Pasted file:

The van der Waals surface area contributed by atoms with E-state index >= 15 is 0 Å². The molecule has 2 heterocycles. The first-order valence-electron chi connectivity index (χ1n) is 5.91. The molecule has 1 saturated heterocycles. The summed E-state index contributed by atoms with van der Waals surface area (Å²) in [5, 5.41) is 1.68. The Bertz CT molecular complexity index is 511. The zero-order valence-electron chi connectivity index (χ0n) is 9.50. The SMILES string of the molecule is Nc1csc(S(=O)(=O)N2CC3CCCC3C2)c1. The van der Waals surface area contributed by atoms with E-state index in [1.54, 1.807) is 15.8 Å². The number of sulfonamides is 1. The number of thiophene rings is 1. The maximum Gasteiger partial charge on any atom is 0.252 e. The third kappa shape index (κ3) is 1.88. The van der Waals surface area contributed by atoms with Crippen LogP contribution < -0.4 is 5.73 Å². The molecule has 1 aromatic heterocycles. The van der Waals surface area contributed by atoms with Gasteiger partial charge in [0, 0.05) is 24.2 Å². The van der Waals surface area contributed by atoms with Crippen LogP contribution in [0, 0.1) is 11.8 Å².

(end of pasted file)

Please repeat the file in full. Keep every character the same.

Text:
The van der Waals surface area contributed by atoms with E-state index >= 15 is 0 Å². The molecule has 2 heterocycles. The first-order valence-electron chi connectivity index (χ1n) is 5.91. The molecule has 1 saturated heterocycles. The summed E-state index contributed by atoms with van der Waals surface area (Å²) in [5, 5.41) is 1.68. The Bertz CT molecular complexity index is 511. The zero-order valence-electron chi connectivity index (χ0n) is 9.50. The SMILES string of the molecule is Nc1csc(S(=O)(=O)N2CC3CCCC3C2)c1. The van der Waals surface area contributed by atoms with E-state index in [1.54, 1.807) is 15.8 Å². The number of sulfonamides is 1. The number of thiophene rings is 1. The maximum Gasteiger partial charge on any atom is 0.252 e. The third kappa shape index (κ3) is 1.88. The van der Waals surface area contributed by atoms with Crippen LogP contribution < -0.4 is 5.73 Å². The molecule has 1 aromatic heterocycles. The van der Waals surface area contributed by atoms with Gasteiger partial charge in [0, 0.05) is 24.2 Å². The van der Waals surface area contributed by atoms with Crippen LogP contribution in [0, 0.1) is 11.8 Å².